Materials for Painting with Coffee  & Helpful Techniques 

What you need to get started painting with coffee. It looks like watercolor but there is something uniquely different. Refer to the tutorial included on this website to start painting with coffee right away.  Coffee Painting Tutorial.  Or, even better, I encourage people to sign up for a  Coffee Painting Workshops.

Basic Materials needed for painting with coffee


Watercolor paper
Pencil ✏️ 
Espresso Coffee
Clean Water
Paper towels



Helpful Techniques for painting with coffee

A wide range of values is available when painting with coffee. The addition of pencil lead extends the color range.

Good practices to keep in mind for success

 • Move coffee around to create sharp edges and lighten areas to show depth
 • Clean water at all times
 •  Keep Paper Towels near by
• Let each layer dry completely
 • Keep pencil outlines light so they can be erased after the base shape has been painted.


Artists have been painting with coffee for many years. This is only a short list of coffee painter's websites.

Detailed information for Materials needed to paint with coffee.

•  Black Coffee or Expresso Coffee  Your morning coffee (house coffee) will work fine but you will need to paint a lot more layers to get darker colors.  A single shot of espresso works best to get the most concentrated result. The longer the coffee sits in it's container the thicker and darker it will becomes. Call it Aging. Also, when coffee is left sitting for longer than a few days a thick layer will begin to form at the bottom of the container. This is an extra benefit because immediately provides a darker color to paint with. If you are a coffee drinker you may be familiar with seeing this concentrated coffee left over at the bottom of your cup. Don't drink it - Paint with it! 

  •  Dried coffee This is used in the same way as watercolor paint. It's easy to make your own. Pour a small amount of espresso in a shallow white dish and wait for it to completely dry. If you have a sunny spot available it will dry in less than two hours. 
 •  Storage - As time goes by coffee will thicken while in storage. It can be used full strenght or be diluted as needed.  You can also keep several different strengths  in separate containers. Keep the containers with liquid espresso air tight when not in use.  Beware of mold and refrigerate if not used over long periods of time.
  •  Brushes
The most important thing about brushes is the better the quality the better your work will be.  Take  care of your brushes and they will last forever.  The two basic shapes are square and round.  The size and shape depends on what you are painting.  Each of these shapes come in various sizes.
 •  Clean Water
Keep very clean water available at all times.  It's important to use a clean brush each time you move to a different area of your work - especially when moving to a lighter area.  This keeps the dark and the light separated needed to get stronger tones and contrast.  Keeping your brush clean is a big deal.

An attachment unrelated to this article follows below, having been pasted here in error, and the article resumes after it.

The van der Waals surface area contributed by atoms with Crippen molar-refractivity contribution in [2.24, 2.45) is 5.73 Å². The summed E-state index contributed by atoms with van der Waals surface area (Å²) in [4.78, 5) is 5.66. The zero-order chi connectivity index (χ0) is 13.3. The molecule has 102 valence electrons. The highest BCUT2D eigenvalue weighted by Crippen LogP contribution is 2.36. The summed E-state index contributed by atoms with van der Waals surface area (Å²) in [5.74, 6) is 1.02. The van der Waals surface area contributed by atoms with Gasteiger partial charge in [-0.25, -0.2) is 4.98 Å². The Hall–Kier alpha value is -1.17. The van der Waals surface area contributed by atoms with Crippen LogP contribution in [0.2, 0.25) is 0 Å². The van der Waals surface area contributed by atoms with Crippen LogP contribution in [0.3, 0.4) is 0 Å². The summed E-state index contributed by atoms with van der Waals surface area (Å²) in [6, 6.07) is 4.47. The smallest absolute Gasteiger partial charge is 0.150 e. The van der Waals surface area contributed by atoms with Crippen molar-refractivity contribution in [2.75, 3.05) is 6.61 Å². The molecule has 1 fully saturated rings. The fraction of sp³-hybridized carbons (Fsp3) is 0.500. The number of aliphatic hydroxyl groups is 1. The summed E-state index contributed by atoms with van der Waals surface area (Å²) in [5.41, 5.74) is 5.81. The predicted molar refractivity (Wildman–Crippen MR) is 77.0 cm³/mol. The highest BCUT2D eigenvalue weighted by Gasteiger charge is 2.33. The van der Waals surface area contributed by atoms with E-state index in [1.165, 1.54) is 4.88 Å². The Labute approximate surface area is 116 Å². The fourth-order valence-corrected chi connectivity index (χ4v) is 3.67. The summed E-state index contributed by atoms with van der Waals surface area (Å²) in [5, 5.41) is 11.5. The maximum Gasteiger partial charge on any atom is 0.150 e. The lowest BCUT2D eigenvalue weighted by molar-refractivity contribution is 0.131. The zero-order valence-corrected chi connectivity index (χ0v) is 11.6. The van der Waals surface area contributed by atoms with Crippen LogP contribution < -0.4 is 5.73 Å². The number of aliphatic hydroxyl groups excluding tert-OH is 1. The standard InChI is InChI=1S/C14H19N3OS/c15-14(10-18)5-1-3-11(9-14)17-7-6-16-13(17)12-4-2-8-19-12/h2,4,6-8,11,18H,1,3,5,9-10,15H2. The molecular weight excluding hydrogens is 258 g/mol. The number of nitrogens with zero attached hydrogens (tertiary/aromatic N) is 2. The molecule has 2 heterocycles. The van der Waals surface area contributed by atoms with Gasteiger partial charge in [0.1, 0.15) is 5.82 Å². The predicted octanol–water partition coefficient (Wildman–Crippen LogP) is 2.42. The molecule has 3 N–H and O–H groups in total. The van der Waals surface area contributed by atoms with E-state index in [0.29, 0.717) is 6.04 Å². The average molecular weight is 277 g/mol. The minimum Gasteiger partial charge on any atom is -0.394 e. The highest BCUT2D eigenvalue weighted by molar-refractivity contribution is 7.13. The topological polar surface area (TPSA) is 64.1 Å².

•  Pencils
Drawing can be kept at a minimum and maybe just used to outline or sketch and image in the beginning.  The outline helps hold the "image" in place until the area has been painted.  Applying pencil drawing as the layers build up can give you sharp line definition and added details. I use coffee to paint over my pen­cil draw­ings or, in reverse order, I draw over my coffee paintings. The process can involve many repetitions of applying coffee, letting it completely dry and then adding pencil or graphite. The image grows deeper and richer with each layer. Caution-once the layer of coffee has dried the pencil marking under it can no longer be erased.
 •  Erasers
Make sure area is completely dry before erasing to avoid smearing the coffee. Always use a white eraser. The best erasers Kneaded Rubber erasers. 
•  Paper
Coffee can be painted on any paper surface.  Watercolor paper or heavy weight drawing paper are best. 
  -  Watercolor paper is thicker paper and has the advantage of allowing more depth that can be achieved by painting more layers. The more layers the darker and deeper the images become. The two basic weights or thicknesses of watercolor are #140 and #300. Cold Press = rough  and Hot press = smooth. My favorite is Arches #140 Hot Press watercolor paper
  - Drawing paper offers a smoother surface but has a tendency to buckle when it dries if it's been too saturated with coffee. Quick dry washes are best for paper and can be layered with patience.  Poster board is another option.
 •  Paper Towels
Paper towels are used as blotters and as erasers.  Coffee is unexpectedly  "forgiving"  it can be immediately lifted (blotted out)  if you've made a mistake.  Also when the coffee has dried you can still re-wet an area with clean water and blot out or erase the unwanted coffee. This is one of the big differences between watercolor and coffee.
 •   Hairdryer - Optional
Drying is not really a material but a very important step in the ongoing process. Each layer of coffee needs to be completely dry before applying the next layer.  If more coffee is added to a painted area that is still wet it will get darker but may also get blurry. The color is stronger if the underpainting is already dry.   A hair dryer will speed the drying process.